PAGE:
Many supermarkets are asking customers not to touch items that they aren’t going to buy, and many retailers’ reopening plans include quarantining items that people touch and then discard.
It’s natural to feel concerned when food shopping, and ordering takeaways and supermarket deliveries in the current climate.
There’s a lot of misinformation and speculation out there. So Which? has rounded up the advice from the Food Standards Agency (FSA) and UK government so you have the correct information you need to stay safe.
Which? coronavirus news and advice – see here for all the latest on the pandemic.
Can you catch COVID-19 from a takeaway?
You’re very unlikely to catch COVID-19 from food. The FSA states that COVID-19 is a respiratory illness and ‘not known to be transmitted by exposure to food or food packaging’.
Food businesses have been issued their own government guidance on food hygiene. This includes:
- Staff wearing clean, suitable clothing
- Food handlers who are unwell staying at home
- Frequent handwashing
- Frequent cleaning, and disinfecting of objects and surfaces that are touched regularly
Still, you should order your takeaway by telephone, app or online if you can, rather than collecting it in person, to avoid coming into contact with more people than you need to.
When your takeaway arrives, make sure you stay two metres away from the person delivering it.
If you do need to collect your meal yourself, agree a set time so you’re not hanging around longer than necessary. Be sure to follow the social distancing rules set by the takeaway or restaurant, which could include staggered collection times and a queue management system to ensure people stay two metres apart from each other.
Find out more about food hygiene ratings generally and what the picture is like in your area of the country, by checking out our guide to the best and worst places to eat in the UK.
Best practice when receiving a supermarket delivery
The FSA says that there shouldn’t be any need to sanitise the outer packaging of food, because food businesses are required to have a system for managing food safety in place, and that should include keeping packaging clean. It points to World Health Organization (WHO) advice that the likelihood of an infected person contaminating commercial goods is low.
The FSA said: ‘The risk of catching the virus that causes COVID-19 from a package that has been moved, travelled and exposed to different conditions and temperature is also very low.’
So you don’t need to remove the packaging of food you’ve bought from the supermarket. In some cases, it would be sensible to do so, if it means you can fit more into your fridge. But don’t do it if it’s likely to make the food deteriorate quicker – forcing you to do another food shop sooner.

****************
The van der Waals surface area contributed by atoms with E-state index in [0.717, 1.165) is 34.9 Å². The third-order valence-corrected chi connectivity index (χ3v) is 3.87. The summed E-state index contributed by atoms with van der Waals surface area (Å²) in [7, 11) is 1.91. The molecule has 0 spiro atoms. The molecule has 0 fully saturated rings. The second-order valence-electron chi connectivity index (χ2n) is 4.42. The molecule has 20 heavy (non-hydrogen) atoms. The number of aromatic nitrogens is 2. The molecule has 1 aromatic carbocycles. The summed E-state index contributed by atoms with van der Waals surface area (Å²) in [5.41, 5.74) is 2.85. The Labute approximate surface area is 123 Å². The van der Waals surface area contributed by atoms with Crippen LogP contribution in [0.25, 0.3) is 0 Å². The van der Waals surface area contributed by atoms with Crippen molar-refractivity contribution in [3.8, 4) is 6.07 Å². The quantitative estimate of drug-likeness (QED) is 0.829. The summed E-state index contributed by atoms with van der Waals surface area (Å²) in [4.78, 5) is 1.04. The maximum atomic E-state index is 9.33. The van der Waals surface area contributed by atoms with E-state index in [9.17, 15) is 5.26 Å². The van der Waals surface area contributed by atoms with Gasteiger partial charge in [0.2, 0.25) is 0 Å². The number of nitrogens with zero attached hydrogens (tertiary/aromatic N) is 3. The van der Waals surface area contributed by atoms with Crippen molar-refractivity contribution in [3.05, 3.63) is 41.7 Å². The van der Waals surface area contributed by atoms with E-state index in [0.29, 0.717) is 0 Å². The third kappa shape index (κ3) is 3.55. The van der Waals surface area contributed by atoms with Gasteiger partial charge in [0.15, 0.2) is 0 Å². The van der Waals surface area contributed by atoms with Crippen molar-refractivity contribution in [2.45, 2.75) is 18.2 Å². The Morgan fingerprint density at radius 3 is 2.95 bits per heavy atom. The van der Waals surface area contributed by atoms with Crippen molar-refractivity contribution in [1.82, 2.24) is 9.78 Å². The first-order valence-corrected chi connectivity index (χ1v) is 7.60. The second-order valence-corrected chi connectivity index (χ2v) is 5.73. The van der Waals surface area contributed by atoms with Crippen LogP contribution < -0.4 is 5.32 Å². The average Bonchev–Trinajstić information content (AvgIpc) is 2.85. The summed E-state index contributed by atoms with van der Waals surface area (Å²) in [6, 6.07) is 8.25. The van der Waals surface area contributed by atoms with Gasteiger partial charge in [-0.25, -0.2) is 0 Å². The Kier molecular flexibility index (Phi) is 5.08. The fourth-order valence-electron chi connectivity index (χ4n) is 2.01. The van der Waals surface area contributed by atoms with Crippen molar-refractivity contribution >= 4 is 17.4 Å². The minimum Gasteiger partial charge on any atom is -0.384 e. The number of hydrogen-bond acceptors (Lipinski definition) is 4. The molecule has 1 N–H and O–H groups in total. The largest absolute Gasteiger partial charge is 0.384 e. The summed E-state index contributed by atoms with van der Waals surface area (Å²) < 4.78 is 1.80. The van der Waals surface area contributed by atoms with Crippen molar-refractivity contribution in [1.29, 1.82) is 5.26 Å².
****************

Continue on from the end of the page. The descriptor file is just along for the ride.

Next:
As for the your groceries themselves, the FSA says that cooking food thoroughly should kill the virus.
When handling and eating food, you should follow good hygiene and preparation practices anyway. Wash your hands with soap and water for at least 20 seconds before and after preparing food. Wash fresh produce to help remove any contamination that may be on the surface. You can also reduce surface contamination by peeling the skins or outer layers off certain fruits and vegetables.
As usual, the FSA advice is not to wash raw chicken and other meat as it can result in cross-contamination in your kitchen.
- Get to know the latest food washing and packaging recommendations in our guide to the latest coronavirus need-to-know food and eating advice.
- To find out how you should handle other parcels and deliveries, see our guide to whether your deliveries, parcels and post are safe.
How to shop safely during the coronavirus pandemic
The FSA says that it’s ‘very unlikely’ food and packaging being imported from affected countries abroad would be contaminated with coronavirus. It says: ‘The law requires the exporter to follow the right controls during the packing and shipping process to ensure good hygiene is met.’
Nevertheless, it’s considerate and responsible to only touch what you intend to buy in a shop, especially when selecting loose foods such as fruit, vegetables and bread in a bakery. Some supermarkets have already introduced ‘no-touch’ policies for goods and trolleys.
The FSA hasn’t banned the use of reusable cups and containers when buying drinks at cafés – it’s at the discretion of the individual business.
If you are using a reusable cup, the FSA advises these be fully cleaned in hot, soapy water or washed in a dishwasher, if the cup is dishwasher-safe.
Expect queue control, perspex screens at the tills and signs or floor markings requiring you walk one way around the supermarket or shop for some time to come.